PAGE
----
in Hacking News

Heedless of warnings,people don’t change passwords

A recent survey carried out by Bilendi on behalf of GMX- the European email service provides alarming findings related to password usage. The study which was conducted with a total of 1,050 participants concluded that about 64% of people use the same passwords for most or all of their online accounts.

Apart from that, there are 21% of people who have a different password of each account while 9 % of people don’t ever change the password to their main accounts. These practices leave these people highly sensitive to cyber-attacks.

As said by Jan Oetjen, the Managing Director of GMX “It’s important for everyone to take the security of their email accounts seriously, as these are at the center of our digital lives. Once hackers have access to your email account, they can quickly take over the rest of your digital accounts by using it to reset all your passwords. Many of these accounts store your credit card or banking information. Moreover, hackers are getting very creative at finding new ways to extract money from victims.”

The other deductions of the survey are:

  • 21%C people revealed that they use personal information such as their pet’s name, the name of their favorite food or birthdays while setting up a password. This task makes the password weak and is risky as this general information is mostly available on everyone’s social media sites.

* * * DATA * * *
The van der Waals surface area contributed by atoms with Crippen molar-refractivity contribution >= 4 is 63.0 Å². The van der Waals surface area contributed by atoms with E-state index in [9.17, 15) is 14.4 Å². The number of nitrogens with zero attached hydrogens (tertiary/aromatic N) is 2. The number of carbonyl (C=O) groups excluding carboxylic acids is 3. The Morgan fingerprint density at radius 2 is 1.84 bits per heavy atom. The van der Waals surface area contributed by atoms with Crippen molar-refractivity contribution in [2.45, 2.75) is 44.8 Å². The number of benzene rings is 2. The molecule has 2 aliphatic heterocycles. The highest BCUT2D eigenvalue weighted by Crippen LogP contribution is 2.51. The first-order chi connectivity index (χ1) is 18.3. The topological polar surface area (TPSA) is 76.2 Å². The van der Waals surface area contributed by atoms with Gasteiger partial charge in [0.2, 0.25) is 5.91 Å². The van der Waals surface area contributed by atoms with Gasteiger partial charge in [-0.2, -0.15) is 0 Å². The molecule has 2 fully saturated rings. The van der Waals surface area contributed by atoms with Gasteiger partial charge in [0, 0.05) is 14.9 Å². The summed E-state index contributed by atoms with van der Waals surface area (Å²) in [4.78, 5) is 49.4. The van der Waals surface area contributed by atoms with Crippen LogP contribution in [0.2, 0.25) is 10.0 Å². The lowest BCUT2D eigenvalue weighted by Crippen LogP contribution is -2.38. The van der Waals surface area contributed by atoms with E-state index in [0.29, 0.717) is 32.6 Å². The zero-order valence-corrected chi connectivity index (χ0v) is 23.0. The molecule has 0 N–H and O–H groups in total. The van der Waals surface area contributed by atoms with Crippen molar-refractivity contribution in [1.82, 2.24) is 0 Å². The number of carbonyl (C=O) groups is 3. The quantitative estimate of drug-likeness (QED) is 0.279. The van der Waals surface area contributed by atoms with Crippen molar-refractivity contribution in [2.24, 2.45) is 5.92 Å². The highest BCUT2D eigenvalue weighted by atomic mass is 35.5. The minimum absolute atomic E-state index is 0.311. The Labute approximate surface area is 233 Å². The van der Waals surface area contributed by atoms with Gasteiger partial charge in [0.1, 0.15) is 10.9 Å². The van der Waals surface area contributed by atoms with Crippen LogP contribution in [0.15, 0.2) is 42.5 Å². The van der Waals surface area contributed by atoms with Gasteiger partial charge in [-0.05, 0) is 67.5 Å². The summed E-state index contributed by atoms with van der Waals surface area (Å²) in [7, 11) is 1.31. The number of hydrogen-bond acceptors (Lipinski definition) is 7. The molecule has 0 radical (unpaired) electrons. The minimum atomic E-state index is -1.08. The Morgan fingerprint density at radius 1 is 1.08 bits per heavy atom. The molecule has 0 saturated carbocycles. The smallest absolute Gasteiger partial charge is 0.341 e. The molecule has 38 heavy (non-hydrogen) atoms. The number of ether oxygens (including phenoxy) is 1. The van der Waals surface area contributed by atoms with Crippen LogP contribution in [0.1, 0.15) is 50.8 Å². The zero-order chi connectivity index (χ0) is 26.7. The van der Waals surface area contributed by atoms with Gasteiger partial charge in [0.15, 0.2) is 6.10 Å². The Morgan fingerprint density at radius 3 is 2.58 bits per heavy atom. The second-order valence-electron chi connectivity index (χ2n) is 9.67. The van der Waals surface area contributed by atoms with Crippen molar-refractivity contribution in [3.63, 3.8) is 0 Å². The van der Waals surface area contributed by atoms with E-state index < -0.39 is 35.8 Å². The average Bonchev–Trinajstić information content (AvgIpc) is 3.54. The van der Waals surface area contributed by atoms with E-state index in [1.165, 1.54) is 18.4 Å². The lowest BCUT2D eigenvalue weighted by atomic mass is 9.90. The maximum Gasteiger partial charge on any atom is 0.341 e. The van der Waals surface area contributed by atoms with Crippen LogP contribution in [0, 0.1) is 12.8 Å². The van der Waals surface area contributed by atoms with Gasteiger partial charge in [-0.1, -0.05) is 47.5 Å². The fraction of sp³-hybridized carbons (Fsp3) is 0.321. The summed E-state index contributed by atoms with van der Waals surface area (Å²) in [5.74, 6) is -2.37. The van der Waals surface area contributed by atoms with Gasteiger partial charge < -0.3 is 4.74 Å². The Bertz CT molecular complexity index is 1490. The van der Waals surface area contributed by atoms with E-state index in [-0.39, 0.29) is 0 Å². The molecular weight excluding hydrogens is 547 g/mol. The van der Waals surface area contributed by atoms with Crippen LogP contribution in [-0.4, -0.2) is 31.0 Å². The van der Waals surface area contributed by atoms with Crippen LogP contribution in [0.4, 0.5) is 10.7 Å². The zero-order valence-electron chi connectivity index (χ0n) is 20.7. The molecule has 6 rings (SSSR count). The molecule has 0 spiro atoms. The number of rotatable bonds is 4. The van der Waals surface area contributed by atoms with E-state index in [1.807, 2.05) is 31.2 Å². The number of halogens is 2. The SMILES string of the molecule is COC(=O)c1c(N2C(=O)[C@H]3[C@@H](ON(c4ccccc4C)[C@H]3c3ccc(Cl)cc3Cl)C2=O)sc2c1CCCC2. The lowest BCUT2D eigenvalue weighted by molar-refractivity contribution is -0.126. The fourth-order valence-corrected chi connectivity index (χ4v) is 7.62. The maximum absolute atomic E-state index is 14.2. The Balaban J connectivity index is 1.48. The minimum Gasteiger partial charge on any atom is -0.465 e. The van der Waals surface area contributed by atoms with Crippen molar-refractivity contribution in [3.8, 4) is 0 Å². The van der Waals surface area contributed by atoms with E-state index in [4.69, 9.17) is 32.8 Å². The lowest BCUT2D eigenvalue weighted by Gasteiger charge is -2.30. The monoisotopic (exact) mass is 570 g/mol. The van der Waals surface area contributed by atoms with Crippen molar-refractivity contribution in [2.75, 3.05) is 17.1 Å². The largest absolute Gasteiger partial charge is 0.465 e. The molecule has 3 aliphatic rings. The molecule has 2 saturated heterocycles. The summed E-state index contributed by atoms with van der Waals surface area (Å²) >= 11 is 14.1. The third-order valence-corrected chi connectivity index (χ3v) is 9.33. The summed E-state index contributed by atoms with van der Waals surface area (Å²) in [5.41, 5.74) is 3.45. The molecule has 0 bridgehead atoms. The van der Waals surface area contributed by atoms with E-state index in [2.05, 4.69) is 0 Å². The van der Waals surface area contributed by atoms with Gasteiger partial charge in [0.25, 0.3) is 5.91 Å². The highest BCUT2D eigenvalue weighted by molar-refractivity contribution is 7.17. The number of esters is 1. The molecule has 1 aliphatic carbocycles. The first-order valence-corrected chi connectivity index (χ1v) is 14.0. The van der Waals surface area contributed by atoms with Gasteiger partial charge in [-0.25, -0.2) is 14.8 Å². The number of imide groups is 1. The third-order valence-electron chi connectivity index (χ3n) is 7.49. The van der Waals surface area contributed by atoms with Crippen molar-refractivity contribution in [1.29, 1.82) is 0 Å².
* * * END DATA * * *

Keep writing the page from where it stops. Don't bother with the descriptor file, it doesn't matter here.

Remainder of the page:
• 43% of participants complained that remembering several passwords was an ‘overwhelming’ task while the 30% said that they have at least 10 different accounts
  • 8% claimed that having a divorce or changing jobs is far less stressful than having to remember multiple passwords
  • 40% of users claimed to remember their passwords while 20% said that they preferred to write them down somewhere on paper. Only a handful of 8% people said that they use a password manager, which is a single sign-on service very much like Facebook or Google (4%). Only 1% stored them on a cloud account.
  • 45% of the participants revealed that they include special characters in their passwords such as $, %, or @, whereas about 32% told that they have passwords containing fewer than eight letters. Almost 35% of passwords comprise of up to ten characters while 16% of the most security concerned people have passwords of over 12 characters.

The experts at GMX have provided the following set of guidelines to follow while setting up passwords:

  • Set up passwords that are not easy to guess by others, that is they should not be chosen based on the information available to friends, colleagues or is over the internet.
  • Every account should be assigned with a separate password.
  • Passwords should consist of at least eight characters with special characters, along with upper case and lower case characters, as well as numbers and symbols if allowed.
  • The most secure passwords are the ones that are randomly generated and are not available in the dictionary.

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